Objectives: The purpose of this study was to evaluate the importance of time to reperfusion for outcomes after primary angioplasty for acute myocardial infarction.
Background: Survival benefit of thrombolytic therapy for acute myocardial infarction is strongly dependent on time to treatment. Recent observations suggest that time to treatment may be less important for survival with primary angioplasty.
Methods: Consecutive patients (n=1,352) with acute myocardial infarction treated with primary angioplasty were followed for up to 13 years. Paired acute and follow-up ejection fraction data were obtained at cardiac catheterization in 606 patients.
Results: Reperfusion was achieved within 2 h in 164 patients (12%). Thirty-day mortality was lowest with early reperfusion (4.3% at <2 h vs. 9.2% at > or = 2 h, p=0.04) and was relatively independent of time to reperfusion after 2 h (9.0% at 2 to 4 h, 9.3% at 4 to 6 h, 9.5% at >6 h). Thirty-day-plus late cardiac mortality was also lowest with early reperfusion (9.1% at <2 h vs. 16.3% at > or = 2 h, p=0.02) and relatively independent at time to reperfusion after 2 h (16.4% at 2 to 4 h, 16.9% at 4 to 6 h, 15.6% at >6 h). Improvement in left ventricular ejection fraction was greatest in the early reperfusion group and relatively modest after 2 h (6.9% at <2 h vs. 3.1% at > or =2 h, p=0.007).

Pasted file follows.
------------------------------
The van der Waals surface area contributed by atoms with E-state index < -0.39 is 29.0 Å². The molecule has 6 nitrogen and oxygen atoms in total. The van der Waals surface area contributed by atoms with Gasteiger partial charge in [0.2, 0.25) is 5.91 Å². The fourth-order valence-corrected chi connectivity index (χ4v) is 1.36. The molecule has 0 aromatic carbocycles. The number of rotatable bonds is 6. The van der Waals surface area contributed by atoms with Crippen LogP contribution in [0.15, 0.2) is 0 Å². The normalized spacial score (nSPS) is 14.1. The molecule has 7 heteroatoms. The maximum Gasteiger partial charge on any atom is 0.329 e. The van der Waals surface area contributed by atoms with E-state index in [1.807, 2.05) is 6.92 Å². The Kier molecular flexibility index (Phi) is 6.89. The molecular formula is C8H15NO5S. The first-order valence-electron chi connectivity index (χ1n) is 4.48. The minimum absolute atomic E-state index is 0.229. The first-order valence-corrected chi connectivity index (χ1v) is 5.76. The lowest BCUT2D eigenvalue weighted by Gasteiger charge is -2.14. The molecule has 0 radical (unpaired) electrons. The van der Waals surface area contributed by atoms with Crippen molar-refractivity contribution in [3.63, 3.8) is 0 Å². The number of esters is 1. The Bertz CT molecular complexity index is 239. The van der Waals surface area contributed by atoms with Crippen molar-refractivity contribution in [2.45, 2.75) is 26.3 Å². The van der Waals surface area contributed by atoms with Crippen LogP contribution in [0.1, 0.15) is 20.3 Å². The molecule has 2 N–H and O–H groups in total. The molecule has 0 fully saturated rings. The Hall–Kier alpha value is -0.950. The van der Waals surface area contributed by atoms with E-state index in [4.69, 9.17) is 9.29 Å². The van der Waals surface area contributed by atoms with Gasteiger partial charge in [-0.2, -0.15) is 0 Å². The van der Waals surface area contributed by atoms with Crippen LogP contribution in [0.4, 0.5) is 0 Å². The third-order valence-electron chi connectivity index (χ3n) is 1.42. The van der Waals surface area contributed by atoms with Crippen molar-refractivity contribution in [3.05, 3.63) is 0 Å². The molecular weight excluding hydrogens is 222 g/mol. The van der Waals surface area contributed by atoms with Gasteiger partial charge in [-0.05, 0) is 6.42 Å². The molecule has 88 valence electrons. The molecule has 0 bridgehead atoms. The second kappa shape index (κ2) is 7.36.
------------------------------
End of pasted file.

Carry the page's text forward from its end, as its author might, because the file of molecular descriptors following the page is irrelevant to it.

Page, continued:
Conclusions: Time to reperfusion, up to 2 h, is important for survival and recovery of left ventricular function. After 2 h, recovery of left ventricular function is modest and survival is relatively independent of time to reperfusion. These data suggest that factors other than myocardial salvage may be responsible for survival benefit in patients treated with primary angioplasty after 2 h.